Monday, January 4, 2010

How do computers interpret art, beauty and aesthetic?

Some mathematical algorithms actually give computer a clue about the certain style of painting of the certain artist. The composition of colors or some other aesthetic measurements can already be quantified by a computer, but computers are still far from being able to interpret art in the way that people do because artificial intelligence still lacks far behind human intelligence in terms of art and aesthetics.

The Scientists from the Laboratory of Graphics and Image in the University of Girona and the Max Planck Institute for Biological Cybernetics, in Germany have shown that certain artificial vision algorithms mean a computer can be programmed to interpret an image and differentiate between artistic styles but based only on low-level pictorial information such as brush thickness, the type of material and the composition of the palette of colors.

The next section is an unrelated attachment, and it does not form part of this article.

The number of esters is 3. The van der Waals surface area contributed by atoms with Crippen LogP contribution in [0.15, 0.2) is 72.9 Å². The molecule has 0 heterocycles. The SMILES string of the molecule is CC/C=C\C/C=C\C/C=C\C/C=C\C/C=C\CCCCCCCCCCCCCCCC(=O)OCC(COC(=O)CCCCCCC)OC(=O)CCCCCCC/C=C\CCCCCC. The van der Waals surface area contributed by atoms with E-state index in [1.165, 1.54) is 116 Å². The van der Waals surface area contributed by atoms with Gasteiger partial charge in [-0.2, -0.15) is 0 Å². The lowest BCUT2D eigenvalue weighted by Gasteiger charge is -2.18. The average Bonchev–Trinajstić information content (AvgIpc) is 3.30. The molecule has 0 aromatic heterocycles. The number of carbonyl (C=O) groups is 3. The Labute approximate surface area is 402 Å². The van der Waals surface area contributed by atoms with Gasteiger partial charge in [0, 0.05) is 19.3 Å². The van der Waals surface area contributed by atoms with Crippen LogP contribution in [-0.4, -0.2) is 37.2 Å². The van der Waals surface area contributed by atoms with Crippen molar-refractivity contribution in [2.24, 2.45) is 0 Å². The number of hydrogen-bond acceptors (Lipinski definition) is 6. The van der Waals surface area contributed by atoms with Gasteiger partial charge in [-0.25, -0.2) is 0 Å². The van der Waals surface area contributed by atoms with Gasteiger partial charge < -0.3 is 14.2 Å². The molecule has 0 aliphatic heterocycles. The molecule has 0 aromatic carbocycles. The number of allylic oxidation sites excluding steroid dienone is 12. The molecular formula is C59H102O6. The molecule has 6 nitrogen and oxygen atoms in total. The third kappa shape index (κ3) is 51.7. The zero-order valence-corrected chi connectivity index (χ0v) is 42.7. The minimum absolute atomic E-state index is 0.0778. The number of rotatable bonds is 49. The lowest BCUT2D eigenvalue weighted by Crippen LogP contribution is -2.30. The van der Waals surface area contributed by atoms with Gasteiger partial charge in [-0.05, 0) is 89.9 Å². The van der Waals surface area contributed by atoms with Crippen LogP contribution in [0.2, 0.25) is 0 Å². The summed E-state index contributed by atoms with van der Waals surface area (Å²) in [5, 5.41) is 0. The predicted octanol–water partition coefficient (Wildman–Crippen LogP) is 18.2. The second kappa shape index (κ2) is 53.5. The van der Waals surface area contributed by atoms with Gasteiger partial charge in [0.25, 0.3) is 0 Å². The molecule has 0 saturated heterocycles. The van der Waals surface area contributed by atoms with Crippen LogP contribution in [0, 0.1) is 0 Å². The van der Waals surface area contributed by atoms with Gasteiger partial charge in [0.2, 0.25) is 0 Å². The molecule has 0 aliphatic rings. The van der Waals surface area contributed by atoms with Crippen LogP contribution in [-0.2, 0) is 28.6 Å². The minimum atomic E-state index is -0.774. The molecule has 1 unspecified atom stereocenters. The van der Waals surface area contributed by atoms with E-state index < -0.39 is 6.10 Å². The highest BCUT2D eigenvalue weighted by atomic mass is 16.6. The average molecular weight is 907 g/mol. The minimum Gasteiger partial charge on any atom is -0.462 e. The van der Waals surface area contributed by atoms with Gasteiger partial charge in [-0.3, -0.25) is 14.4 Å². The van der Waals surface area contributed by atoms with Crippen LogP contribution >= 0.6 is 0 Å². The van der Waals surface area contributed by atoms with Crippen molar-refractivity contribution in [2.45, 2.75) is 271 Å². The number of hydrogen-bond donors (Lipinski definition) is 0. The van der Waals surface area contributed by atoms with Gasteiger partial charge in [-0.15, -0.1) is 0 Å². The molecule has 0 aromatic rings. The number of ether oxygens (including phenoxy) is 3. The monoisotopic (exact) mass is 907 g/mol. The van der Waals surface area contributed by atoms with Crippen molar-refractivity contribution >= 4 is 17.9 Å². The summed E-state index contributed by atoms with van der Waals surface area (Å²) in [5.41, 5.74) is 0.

Humans, on the other hand interpret art by using medium and high-level pictorial information such as type of painting (landscape, portrait, etc.), historical concept, and personal knowledge about the certain artist. Art can only partially be explained by mathematics, and therefore I highly doubt that computers will be able to interpret art like humans now can in years to come because humans do much more than just analyzing pixels and color distribution like computers do.

Human and computer perception of beauty and aesthetics are two completely different things, and though computer technology is constantly developing I do not see how computers would develop sense for beauty and the fine art. For that computers would have to have a human perception, and this is really only possible in some Sci-fi movies.